Cronartium comptoniae Arthur
Basidiomycotina, Uredinales, Cronartiaceae
Hosts: Cronartium comptoniae is restricted to pines, specifically the two- and three-needle, hard pines. In B.C. it is found on lodgepole, ponderosa, and jack pine in natural forests, and on any of the introduced hard pines including bishop, mugo, Monterey, Scots, and Austrian pines. The alternate (telial) host present in B.C. is sweet gale (Fig. 33a); elsewhere in North America, sweet fern is a host.
Distribution: This fungus has been found throughout the province but is restricted to sites where both pine and sweet gale are present. Sweet gale is found in moist habitats, mainly at low elevations.
Identification: Sweetfern rust first appears as a fusiform swelling on stems and branches of the pine host. The swellings are generally elongate (up to four times longer than broad), diamond-shaped, and often girdle smaller stems and branches. Bark tissue may be thickened resulting in fusiform swelling. During late spring and summer, aecia appear as white-orange blisters that release orange aeciospores (Fig. 33b). During other times of the year, C. comptoniae infections may be identified by their size, shape, and by sunken, dead bark and resinosis associated with the cankers. Porcupines and other rodents often preferentially chew on cankers during the winter, leaving exposed wood.
Microscopic Characteristics: Spermatia and aecia on pine caulicolous, spermatia ellipsoid. Aecial filaments on inner surface of peridium continuous (non-stalactiform), extending from the top to the base of the peridia. Aeciospores orange, short-ellipsoid, 16-24 x 24-3 m, coarsely verrucose with a conspicuous smooth spot and warts up to 3 µm high (Fig. 33c).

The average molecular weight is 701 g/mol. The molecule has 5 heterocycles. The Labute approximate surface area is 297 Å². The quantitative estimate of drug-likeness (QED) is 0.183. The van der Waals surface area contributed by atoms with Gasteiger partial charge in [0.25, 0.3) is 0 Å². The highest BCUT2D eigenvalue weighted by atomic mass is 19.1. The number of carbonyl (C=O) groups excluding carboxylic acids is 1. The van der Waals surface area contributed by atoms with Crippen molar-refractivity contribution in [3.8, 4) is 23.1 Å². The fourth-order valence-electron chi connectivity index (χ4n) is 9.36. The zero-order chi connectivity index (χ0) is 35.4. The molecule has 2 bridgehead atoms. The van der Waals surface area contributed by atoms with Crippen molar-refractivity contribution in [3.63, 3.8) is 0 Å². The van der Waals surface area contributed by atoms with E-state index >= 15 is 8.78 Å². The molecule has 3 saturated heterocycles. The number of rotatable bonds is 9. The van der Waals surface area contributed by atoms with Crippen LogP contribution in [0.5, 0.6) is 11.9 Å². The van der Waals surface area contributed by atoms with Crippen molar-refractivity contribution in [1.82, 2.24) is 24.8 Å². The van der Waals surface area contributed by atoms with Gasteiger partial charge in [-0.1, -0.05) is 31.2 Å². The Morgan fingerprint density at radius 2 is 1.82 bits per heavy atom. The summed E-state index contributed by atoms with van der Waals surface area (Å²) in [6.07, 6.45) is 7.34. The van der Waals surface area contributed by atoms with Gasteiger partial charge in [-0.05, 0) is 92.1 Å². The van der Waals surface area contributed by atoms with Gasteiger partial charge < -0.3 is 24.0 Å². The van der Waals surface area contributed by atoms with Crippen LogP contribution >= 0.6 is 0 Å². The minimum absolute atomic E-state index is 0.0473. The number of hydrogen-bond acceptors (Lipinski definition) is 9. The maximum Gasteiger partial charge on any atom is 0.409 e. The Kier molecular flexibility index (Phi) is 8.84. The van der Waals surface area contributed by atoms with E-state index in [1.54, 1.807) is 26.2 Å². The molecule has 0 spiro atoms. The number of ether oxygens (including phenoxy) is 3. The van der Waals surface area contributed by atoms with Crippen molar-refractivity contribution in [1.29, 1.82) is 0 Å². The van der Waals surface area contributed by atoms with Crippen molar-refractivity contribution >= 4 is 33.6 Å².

Urediniospores on Myrica gale oval-obovate, 16-21 x 23-31 µm, orange-yellow, sparsely echinulate. Teliospores oblong, 13-17 x 28-56 µm, walls faintly coloured, smooth.
Damage:Very little damage has been documented in natural stands, but severe losses have occurred in plantations of susceptible pines located near swampy habitats of sweet fern. Rust cankers are reported as entry points for decay fungi that cause further damage to infected trees.
Remarks:Cronartium comptoniae can be distinguished from C. comandrae by its ellipsoid aeciospores (cf. pear-shaped aeciospores of C. comandrae). Differentiating between C. comptoniae and C. coleosporioides is more difficult. The aecial filaments of C. comptoniae are continuous, whereas those of C. coleosporioides are pendant. In addition, longitudinal hypertrophied ridges produced by C. comptoniae (Fig. 33d) are not produced on stems infected with C. coleosporioides. Identifying the presence of the alternate hosts will also help distinguish between these two rusts.
Anderson, G. W. 1970. Sweetfern rust on hard pines. USDA For. Serv., Pest Leaf. No. 79. Washington, D.C.
Peterson, R. S. and F. F. Jewell. 1968. Status of American stem rusts of pine. Ann. Rev. Phytopathol. 6: 23-40.
Ziller, W. G. 1974. The tree rusts of western Canada. Can. For. Serv., Publ. No. 1329. Victoria, B.C.
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Figure 33a: Myrica gale, the telial host of C. comptoniae.
Figure 33b: Aecia of Cronartium comptoniae on the main stem and branches of Monterey pine.